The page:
William Ferris is known around North Carolina as a folklorist — a man whose passion is to chronicle the stories, music and culture of the American South. His love for documenting his communities began as a boy. At 12 years old, he was given a camera and began to take photographs around his neighborhood in Warren County, Mississippi. There are tales of young Ferris taking a reel-to-reel recorder to record hymns at church.
His 60 years of collecting stories earned him recognition at the Grammys this year. “Voices of Mississippi: Artists and Musicians Documented by William Ferris” won for “Best Historical Album” and “Best Album Notes” for the 120 page booklet that accompanied the box set.
The recently-retired professor from the University of North Carolina at Chapel Hill is back from his big night In Los Angeles and joins host Frank Stasio to share the details of the experience, his dedication to collecting this work, and why today’s audience is still captivated by these stories. Plus, he shares details about an exhibit he curated called “I AM A MAN: Civil Rights Photographs, 1960–1970” which is on view through May 2019 at the Love House and Hutchins Forum on the campus of UNC-Chapel Hill.
On winning the Grammy:
It was almost like a dream. The Grammys, for people who work with music, are like the Nobel Prize for writers. All of my heros like Quincy Jones, T-Bone Burnett — they are frequent recipients of those awards. For someone who’s worked with the kinds of artists I’ve worked with in prisons and little juke joints, it’s beyond the imagination that that music would ever be elevated in the way that the Grammy does.
On the “Voices of Mississippi” box set:He put together a beautifully balanced body of sound recordings along with my documentary film and a book that transcribes the voices of music and storytellers, which for me is especially important because I teach courses on southern literature and the oral tradition. And I view this box set as oral literature.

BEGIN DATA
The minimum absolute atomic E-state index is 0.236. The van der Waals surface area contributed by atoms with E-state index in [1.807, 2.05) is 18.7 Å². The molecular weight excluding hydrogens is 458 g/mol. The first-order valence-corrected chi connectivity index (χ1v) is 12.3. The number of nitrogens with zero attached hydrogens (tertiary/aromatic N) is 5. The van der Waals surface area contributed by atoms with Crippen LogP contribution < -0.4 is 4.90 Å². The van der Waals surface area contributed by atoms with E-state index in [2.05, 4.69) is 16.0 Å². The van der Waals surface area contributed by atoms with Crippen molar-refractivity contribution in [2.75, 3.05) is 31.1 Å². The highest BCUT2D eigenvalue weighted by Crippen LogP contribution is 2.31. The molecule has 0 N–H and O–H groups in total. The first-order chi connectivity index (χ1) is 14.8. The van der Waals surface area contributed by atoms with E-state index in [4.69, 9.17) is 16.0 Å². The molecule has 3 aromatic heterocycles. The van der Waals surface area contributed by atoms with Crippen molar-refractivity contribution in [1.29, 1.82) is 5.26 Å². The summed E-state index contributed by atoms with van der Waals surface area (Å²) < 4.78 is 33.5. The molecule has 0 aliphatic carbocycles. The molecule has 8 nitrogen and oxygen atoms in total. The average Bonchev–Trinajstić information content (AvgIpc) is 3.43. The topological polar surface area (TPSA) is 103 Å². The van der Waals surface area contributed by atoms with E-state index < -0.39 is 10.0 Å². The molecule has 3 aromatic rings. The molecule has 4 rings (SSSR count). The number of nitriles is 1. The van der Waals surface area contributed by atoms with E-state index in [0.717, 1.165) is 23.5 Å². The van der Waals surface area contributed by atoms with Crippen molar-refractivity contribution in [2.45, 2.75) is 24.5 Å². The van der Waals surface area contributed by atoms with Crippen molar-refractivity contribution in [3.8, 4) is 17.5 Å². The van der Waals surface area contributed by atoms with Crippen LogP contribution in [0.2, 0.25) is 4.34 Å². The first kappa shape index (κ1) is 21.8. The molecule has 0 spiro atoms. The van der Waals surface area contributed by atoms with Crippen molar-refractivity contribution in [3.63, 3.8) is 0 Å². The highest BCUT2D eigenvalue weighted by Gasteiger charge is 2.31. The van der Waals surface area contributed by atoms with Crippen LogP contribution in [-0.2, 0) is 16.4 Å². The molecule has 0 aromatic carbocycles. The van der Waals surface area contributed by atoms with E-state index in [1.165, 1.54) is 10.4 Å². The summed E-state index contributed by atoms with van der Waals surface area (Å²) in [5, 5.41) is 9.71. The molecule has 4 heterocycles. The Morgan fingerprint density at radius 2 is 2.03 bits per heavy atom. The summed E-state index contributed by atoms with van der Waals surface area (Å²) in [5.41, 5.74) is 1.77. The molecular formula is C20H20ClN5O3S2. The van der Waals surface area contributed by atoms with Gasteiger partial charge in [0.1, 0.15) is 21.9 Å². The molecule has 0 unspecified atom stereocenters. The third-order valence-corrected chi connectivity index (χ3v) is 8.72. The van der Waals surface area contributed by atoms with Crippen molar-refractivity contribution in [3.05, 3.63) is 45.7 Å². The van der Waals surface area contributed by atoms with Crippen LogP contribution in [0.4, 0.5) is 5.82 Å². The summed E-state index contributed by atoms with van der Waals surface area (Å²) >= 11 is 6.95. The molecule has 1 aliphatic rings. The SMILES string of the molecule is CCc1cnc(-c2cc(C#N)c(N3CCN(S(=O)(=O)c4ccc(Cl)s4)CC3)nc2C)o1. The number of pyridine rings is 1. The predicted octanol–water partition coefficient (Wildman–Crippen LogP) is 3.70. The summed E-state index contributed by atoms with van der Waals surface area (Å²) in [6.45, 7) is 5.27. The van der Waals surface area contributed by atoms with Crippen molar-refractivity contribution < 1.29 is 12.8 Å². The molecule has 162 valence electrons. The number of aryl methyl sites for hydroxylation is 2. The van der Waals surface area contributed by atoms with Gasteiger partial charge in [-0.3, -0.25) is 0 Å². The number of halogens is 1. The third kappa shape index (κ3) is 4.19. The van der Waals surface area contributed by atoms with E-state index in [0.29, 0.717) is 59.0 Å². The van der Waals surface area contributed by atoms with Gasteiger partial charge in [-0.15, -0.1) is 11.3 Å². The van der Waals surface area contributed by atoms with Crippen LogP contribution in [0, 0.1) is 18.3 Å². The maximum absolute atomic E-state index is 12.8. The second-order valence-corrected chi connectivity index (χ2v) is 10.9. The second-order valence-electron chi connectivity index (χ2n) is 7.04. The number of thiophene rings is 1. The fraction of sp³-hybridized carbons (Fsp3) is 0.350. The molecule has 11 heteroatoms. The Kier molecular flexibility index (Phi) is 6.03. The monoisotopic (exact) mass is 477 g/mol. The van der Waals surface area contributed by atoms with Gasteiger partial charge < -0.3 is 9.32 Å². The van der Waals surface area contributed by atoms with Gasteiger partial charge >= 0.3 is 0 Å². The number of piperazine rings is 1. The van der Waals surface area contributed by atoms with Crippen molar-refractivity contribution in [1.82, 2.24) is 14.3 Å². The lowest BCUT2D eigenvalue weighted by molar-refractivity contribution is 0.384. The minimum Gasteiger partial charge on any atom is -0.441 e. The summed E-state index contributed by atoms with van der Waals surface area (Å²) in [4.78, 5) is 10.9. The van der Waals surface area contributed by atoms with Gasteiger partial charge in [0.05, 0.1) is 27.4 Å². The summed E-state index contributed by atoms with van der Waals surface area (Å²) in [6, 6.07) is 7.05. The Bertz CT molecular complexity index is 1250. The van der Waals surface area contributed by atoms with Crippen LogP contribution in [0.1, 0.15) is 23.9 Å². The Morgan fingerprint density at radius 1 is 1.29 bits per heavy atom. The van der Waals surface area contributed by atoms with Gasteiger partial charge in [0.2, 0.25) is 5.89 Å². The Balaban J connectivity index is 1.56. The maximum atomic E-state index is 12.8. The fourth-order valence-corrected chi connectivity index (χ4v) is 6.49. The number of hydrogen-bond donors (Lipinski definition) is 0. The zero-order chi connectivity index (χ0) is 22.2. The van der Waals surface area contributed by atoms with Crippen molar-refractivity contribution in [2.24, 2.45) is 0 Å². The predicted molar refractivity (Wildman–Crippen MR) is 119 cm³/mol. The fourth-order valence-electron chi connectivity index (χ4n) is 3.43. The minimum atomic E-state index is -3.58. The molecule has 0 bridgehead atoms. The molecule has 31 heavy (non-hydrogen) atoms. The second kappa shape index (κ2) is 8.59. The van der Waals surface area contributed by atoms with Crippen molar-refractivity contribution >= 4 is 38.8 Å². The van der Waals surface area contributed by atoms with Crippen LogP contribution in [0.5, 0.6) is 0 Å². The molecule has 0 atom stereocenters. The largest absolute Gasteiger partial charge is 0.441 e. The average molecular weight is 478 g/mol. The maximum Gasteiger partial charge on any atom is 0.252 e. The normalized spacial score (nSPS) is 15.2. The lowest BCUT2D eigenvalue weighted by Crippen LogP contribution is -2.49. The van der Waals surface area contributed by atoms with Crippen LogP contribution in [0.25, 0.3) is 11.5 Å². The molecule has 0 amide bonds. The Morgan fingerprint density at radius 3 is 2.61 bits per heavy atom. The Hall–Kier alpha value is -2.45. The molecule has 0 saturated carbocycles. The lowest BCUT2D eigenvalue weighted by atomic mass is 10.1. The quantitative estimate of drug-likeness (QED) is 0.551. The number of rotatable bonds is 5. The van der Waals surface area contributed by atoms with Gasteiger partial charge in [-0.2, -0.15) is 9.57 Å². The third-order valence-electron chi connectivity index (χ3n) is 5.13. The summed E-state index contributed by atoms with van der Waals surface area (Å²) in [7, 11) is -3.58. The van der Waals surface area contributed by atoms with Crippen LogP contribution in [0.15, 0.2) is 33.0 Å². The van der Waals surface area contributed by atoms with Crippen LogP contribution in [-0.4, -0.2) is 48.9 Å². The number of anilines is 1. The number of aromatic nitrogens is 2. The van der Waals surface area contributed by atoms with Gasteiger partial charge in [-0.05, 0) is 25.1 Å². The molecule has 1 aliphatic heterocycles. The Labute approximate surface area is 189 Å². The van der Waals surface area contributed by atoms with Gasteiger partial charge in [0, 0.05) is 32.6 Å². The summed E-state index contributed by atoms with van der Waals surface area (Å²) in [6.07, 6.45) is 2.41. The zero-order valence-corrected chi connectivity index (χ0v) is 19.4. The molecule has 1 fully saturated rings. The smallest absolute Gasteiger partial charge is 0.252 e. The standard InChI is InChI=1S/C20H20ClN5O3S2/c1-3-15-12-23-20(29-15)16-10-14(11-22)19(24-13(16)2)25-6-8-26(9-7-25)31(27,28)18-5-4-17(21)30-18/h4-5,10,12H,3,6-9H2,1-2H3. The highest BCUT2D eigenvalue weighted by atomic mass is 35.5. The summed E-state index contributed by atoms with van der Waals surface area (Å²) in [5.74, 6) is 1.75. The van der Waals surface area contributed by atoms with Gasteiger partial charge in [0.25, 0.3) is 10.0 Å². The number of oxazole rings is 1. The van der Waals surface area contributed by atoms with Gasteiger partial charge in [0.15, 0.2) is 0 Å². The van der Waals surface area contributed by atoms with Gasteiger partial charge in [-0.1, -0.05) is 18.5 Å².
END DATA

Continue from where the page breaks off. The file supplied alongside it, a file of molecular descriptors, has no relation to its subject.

On preserving the legacy of gospel music:
We were the only white family in that community. All the other families were black.
Every first Sunday they gathered to worship, and I would join them. And I learned the hymns. Over time I realized there were no hymnals in the church. They were all sung from memory. And when those families were no longer there, the music would disappear. So I began to record and photograph and later film those services.
On the chants and songs of the inmates at Parchman Farm, the Mississippi State Penitentiary:
Those songs were a way of survival and often would communicate not only warnings if the boss was coming, but they could also say things to the boss’ face that would be dangerous if they were in conversation, but the boss would laugh because it was in music. Music was a kind of safe space where you could say and do things without fear of being injured or even killed.
On legacy this box set creates:
For me recording these voices in the 60s was a political act. They were voices that were unheard on every form of media … They asked if I did the recording would I promise to tell the story when I wrote the book or made the record. And I said I will. So it’s creating a legacy for invisible voices that will never be invisible again.